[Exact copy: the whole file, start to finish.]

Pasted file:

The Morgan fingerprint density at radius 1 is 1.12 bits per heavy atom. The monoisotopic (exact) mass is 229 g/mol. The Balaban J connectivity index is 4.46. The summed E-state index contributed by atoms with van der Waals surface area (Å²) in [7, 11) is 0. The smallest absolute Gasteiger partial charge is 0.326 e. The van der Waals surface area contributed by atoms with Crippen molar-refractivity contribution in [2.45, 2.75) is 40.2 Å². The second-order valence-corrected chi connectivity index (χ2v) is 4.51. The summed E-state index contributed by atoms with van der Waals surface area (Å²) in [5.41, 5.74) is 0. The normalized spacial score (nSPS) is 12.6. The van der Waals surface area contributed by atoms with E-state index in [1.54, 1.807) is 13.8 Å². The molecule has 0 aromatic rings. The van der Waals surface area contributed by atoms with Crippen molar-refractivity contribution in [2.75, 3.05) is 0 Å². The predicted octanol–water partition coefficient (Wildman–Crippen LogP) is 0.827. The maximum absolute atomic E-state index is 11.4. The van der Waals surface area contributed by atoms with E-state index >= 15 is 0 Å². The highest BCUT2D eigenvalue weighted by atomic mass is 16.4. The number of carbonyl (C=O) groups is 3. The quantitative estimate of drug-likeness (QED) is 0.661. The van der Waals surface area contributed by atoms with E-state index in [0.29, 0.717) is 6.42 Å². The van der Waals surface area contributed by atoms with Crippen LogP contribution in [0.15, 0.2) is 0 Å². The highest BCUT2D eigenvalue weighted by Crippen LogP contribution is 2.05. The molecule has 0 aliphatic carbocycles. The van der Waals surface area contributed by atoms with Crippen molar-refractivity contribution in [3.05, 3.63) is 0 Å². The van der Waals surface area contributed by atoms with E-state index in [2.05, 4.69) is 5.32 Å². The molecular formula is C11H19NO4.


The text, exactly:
The Morgan fingerprint density at radius 1 is 1.12 bits per heavy atom. The monoisotopic (exact) mass is 229 g/mol. The Balaban J connectivity index is 4.46. The summed E-state index contributed by atoms with van der Waals surface area (Å²) in [7, 11) is 0. The smallest absolute Gasteiger partial charge is 0.326 e. The van der Waals surface area contributed by atoms with Crippen molar-refractivity contribution in [2.45, 2.75) is 40.2 Å². The second-order valence-corrected chi connectivity index (χ2v) is 4.51. The summed E-state index contributed by atoms with van der Waals surface area (Å²) in [5.41, 5.74) is 0. The normalized spacial score (nSPS) is 12.6. The van der Waals surface area contributed by atoms with E-state index in [1.54, 1.807) is 13.8 Å². The molecule has 0 aromatic rings. The van der Waals surface area contributed by atoms with Crippen molar-refractivity contribution in [2.75, 3.05) is 0 Å². The predicted octanol–water partition coefficient (Wildman–Crippen LogP) is 0.827. The maximum absolute atomic E-state index is 11.4. The van der Waals surface area contributed by atoms with E-state index >= 15 is 0 Å². The highest BCUT2D eigenvalue weighted by atomic mass is 16.4. The number of carbonyl (C=O) groups is 3. The quantitative estimate of drug-likeness (QED) is 0.661. The van der Waals surface area contributed by atoms with E-state index in [0.29, 0.717) is 6.42 Å². The van der Waals surface area contributed by atoms with Crippen LogP contribution in [0.15, 0.2) is 0 Å². The highest BCUT2D eigenvalue weighted by Crippen LogP contribution is 2.05. The molecule has 0 aliphatic carbocycles. The van der Waals surface area contributed by atoms with Crippen molar-refractivity contribution in [3.05, 3.63) is 0 Å². The van der Waals surface area contributed by atoms with E-state index in [2.05, 4.69) is 5.32 Å². The molecular formula is C11H19NO4.